Thalidomide Triplets

Posted on May 9, 2012 | Blog Posts, Morning Sickness News Category | | Print This Article
 

2011 Festival of the Arts June 04, 201116
Creative Commons License photo credit: stevendepolo

We’ve talked before about the morning sickness drug Thalidomide which was given to pregnant women in the middle of the 20th century. We know that it caused a number of birth defects, and had to be taken off the market. It’s one of the truly tragic failures experienced in terms of pregnancy and childbirth medicine in the past century.

One of the more interesting stories to come out of the thalidomide mess is the story of the world’s only thalidomide triplets. Three girls – Jacqueline, Ann, and Kate Gallagher – celebrated their 50th birthday last month. These women are the only known example of triplets born to a woman taking the morning sickness drug.

Problems caused by thalidomide

The triplets are from Glasgow’s east end, and have had a number of health problems in their lives.

Ann, for example, has short limbs. This was often the case of babies born to a woman who took Thalidomide, coming from being crushed during the birthing process.

Jacqueline required a wheelchair by the time she was 22 – in 1984. Kate has experienced dislocated joints many times over the years.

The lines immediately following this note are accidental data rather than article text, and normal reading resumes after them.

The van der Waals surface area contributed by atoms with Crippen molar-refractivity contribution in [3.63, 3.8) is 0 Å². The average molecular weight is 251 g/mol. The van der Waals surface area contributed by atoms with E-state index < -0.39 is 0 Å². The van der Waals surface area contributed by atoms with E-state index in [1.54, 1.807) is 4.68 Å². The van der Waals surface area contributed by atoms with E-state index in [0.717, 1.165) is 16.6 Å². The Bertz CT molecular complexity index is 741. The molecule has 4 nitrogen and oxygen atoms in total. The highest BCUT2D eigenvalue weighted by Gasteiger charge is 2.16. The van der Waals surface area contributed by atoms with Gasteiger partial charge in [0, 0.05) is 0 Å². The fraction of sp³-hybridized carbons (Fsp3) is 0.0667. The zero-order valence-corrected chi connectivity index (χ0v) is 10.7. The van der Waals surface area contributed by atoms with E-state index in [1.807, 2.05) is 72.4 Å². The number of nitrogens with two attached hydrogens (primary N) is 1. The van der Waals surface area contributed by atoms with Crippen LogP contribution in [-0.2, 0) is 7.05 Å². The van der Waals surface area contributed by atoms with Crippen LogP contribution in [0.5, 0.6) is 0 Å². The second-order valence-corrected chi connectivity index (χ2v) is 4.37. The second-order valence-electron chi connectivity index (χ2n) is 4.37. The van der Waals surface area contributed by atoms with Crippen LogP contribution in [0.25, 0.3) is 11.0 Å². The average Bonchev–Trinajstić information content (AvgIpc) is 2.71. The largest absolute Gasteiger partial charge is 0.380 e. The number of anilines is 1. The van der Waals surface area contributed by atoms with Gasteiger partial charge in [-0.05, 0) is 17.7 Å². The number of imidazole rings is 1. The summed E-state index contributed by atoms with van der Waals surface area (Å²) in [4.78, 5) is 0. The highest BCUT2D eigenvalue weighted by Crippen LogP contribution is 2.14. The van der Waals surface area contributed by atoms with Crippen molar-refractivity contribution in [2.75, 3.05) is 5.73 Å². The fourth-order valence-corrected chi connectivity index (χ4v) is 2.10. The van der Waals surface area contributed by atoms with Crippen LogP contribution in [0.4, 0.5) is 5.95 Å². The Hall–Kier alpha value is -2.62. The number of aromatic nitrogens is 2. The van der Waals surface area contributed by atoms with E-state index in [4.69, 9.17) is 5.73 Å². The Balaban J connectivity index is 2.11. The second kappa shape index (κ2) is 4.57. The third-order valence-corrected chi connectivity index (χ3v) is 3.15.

Never compensated

Most of the victims of thalidomide received compensation. The family did not, as doctors wouldn’t admit that the triplets had been affected by the drug. Parents Doris and Pat had nine other children when the triplets were born, making it much of a struggle growing up.

The girls struggled through school and worked for a short time in various industries, but were eventually unable to work because of their worsening conditions.

A positive spin

The sisters, loathe to wallow in self-pity, have maintained a positive attitude about their lives. They recognize that their symptoms are milder than many babies affected by thalidomide.

In the 1980s, the girls began to understand that they’d been affected by the morning sickness drug. After years of struggling, they finally received their due compensation in 1995.

It’s estimated that between 10,000 and 20,000 babies were born in the UK and affected by Thalidomide use in the late 1950s into the early 1960s, when the drug was finally banned.




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